In the same year, another German hygienists, one of Lehmann’s assistants at the Institute of Hygiene in Würzburg, Karl Kißkalt (1875 – 1962), confirmed Lehmann’s observations and showed that the same red colour resulted if the meat was left in saltpeter (potassium nitrate) for several days before it was cooked.
The brilliant British physiologist and philosopher, John Scott Haldane weighed in on the topic. He was born in 1860 in Edinburgh, Scotland. He was part of a lineage of important and influential scientists.
J. S. Haldene contributed immensely to the application of science across many fields of life. This formidable scientist was for example responsible for developing decompression tables for deep sea diving used to this day.
“Haldane was an observer and an experimentalist, who always pointed out that careful observation and experiments had to be the basis of any theoretical analysis. “Why think when you can experiment” and “Exhaust experiments and then think.” (Lang, M. A. and Brubakk, A. O. 2009. The Haldane Effect)
S. J. Haldele applied the same rigor to cured meat and became the first person to demonstrate that the addition of nitrite to hemoglobin produce a nitric oxide (NO)-heme bond, called iron-nitrosyl-hemoglobin (HbFeIINO).
Haldane showed that nitrite is further reduced to nitric oxide (NO) in the presence of muscle myoglobin and forms iron-nitrosyl-myoglobin. It is nitrosylated myoglobin that gives cured meat, including bacon and hot dogs, their distinctive red color and protects the meat from oxidation and spoiling.
This is how he discovered it. Remember the observation made by K. B. Lehmann that the colour of fresh meat cooked in water with nitrites and free acid to give a spectrum showing an absorption band just at the right of the D line, and a second band, often poorly defined, at the left of the E line.
Haldane found the same colour to be present in cured meat. That it is soluble in water and giving a spectrum characteristic of NO-hemoglobin. The formation of the red color in uncooked salted meats is explained by the action of nitrites in the presence of a reducing agent and in the absence of oxygen upon hemoglobin, the normal coloring matter of fresh meats. He showed that the redox reaction occurs in meat during curing (1901).
Haldane finally showed the formation of nitrosylhemochromogen from nitrosylhemoglobin (nitrite added to hemoglobin) when thermal processing has been applied and identified this as the pigment responsible for the cooked cured meat colour. He attributed this formation to NO-hemoglobin denaturing into two parts namely hemin (the colouring group) and the denatured protein (1901).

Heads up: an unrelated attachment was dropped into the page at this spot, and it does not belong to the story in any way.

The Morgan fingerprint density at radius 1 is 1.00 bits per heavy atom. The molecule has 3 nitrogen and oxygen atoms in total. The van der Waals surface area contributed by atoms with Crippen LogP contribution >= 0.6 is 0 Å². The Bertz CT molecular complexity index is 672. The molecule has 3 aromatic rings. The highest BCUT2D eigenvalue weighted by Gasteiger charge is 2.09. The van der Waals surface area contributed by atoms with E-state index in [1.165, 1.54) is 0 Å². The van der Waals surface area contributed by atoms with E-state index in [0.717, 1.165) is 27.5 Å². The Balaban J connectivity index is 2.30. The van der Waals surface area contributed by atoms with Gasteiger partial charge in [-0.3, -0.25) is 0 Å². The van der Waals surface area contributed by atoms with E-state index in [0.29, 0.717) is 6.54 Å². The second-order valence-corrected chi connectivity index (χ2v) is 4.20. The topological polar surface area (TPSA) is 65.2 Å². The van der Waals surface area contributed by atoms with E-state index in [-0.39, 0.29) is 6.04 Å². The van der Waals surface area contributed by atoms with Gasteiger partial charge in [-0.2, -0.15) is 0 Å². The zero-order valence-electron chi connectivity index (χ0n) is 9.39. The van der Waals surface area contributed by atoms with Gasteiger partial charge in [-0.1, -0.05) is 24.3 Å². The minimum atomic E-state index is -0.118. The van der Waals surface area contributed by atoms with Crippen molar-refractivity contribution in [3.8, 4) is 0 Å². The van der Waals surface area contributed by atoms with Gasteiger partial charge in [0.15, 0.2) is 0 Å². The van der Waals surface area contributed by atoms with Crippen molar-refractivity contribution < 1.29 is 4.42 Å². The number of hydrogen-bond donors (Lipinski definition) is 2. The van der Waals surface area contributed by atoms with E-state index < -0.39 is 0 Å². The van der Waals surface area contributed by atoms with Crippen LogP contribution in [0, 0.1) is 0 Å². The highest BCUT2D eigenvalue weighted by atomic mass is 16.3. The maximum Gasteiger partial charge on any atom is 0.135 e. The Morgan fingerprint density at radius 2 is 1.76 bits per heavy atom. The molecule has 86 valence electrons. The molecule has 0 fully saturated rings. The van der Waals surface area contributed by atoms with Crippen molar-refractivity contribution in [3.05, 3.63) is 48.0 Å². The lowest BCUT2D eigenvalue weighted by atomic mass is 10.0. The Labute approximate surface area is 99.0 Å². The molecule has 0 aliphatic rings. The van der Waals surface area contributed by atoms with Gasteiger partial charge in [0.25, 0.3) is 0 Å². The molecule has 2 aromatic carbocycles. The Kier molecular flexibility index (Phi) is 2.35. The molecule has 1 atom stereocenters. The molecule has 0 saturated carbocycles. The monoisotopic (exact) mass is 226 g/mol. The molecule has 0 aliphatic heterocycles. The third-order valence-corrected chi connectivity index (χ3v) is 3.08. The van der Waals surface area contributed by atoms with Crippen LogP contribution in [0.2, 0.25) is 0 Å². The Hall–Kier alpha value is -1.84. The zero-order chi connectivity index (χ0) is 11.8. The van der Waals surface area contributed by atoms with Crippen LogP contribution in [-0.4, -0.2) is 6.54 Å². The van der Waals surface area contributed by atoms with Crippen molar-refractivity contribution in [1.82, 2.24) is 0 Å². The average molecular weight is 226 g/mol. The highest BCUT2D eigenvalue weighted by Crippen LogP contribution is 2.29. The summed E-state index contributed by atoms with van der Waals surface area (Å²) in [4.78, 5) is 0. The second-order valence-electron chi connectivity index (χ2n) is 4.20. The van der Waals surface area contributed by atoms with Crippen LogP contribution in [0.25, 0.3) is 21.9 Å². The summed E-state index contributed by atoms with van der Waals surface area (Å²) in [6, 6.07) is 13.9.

Ralph Hoagland, Senior Biochemist, Biochemie Division, Bureau of Animal Industry, United States Department of Agriculture, published an article in 1914, Coloring matter of raw and cooked salted meats. In this article, he shows that nitrite as curing agent was a known and in theory an accepted fact by the outbreak of World War One.
Ralp Hoagland (1908) studied the action of saltpeter upon the colour of meat and found that its value as an agent in the curing of meats depends upon the nitrate’s reduction to nitrites and the nitrites to nitric oxid, with the consequent production of NO-hemoglobin. The red colour of salted meats is due to this compound and that the nitrite anion is not the reactant. He showed that the reactant is nitrous acid () or one of its metabolites such as nitric oxide ().
Hoagland conclusively shows that saltpeter, as such, has no value to preserve the fresh colour.
Additional information references:
Cole, Morton Sylvan, “Relation of sulfhydryl groups to the fading of cured meat ” (1961). Retrospective Theses and Dissertations. Paper 2402
Hoagland, R. 1914. Cloring matter of raw and cooked salted meats. Laboratory Inspector, Biochemie Division, Bureau of Animal Industry. Journal of Agricultural Research, Vol. Ill, No. 3 Dept. of Agriculture, Washington, D. C. Dec. 15, 1914.
J S Haldane: https://en.wikipedia.org
An Earthworm Express publication.